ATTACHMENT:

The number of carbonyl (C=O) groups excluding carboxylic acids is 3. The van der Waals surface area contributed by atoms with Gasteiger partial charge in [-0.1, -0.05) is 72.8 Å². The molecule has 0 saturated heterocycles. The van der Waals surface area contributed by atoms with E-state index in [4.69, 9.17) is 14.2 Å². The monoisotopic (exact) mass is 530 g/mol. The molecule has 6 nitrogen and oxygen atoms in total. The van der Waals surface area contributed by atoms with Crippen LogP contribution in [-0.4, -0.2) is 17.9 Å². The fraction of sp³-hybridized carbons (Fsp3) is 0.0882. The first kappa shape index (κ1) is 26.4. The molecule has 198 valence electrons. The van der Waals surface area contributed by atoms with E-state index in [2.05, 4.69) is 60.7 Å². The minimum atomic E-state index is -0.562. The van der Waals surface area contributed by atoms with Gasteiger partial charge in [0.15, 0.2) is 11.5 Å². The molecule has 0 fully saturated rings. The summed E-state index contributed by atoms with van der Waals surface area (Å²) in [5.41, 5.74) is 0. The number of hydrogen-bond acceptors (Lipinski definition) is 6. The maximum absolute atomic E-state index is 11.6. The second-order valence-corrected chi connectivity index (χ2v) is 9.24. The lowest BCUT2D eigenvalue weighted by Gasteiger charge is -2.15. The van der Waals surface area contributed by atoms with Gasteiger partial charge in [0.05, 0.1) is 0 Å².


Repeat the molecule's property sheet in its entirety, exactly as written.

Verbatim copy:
The number of carbonyl (C=O) groups excluding carboxylic acids is 3. The van der Waals surface area contributed by atoms with Gasteiger partial charge in [-0.1, -0.05) is 72.8 Å². The molecule has 0 saturated heterocycles. The van der Waals surface area contributed by atoms with E-state index in [4.69, 9.17) is 14.2 Å². The monoisotopic (exact) mass is 530 g/mol. The molecule has 6 nitrogen and oxygen atoms in total. The van der Waals surface area contributed by atoms with Crippen LogP contribution in [-0.4, -0.2) is 17.9 Å². The fraction of sp³-hybridized carbons (Fsp3) is 0.0882. The first kappa shape index (κ1) is 26.4. The molecule has 198 valence electrons. The van der Waals surface area contributed by atoms with E-state index in [2.05, 4.69) is 60.7 Å². The minimum atomic E-state index is -0.562. The van der Waals surface area contributed by atoms with Gasteiger partial charge in [0.15, 0.2) is 11.5 Å². The molecule has 0 fully saturated rings. The summed E-state index contributed by atoms with van der Waals surface area (Å²) in [5.41, 5.74) is 0. The number of hydrogen-bond acceptors (Lipinski definition) is 6. The maximum absolute atomic E-state index is 11.6. The second-order valence-corrected chi connectivity index (χ2v) is 9.24. The lowest BCUT2D eigenvalue weighted by Gasteiger charge is -2.15. The van der Waals surface area contributed by atoms with Gasteiger partial charge in [0.05, 0.1) is 0 Å².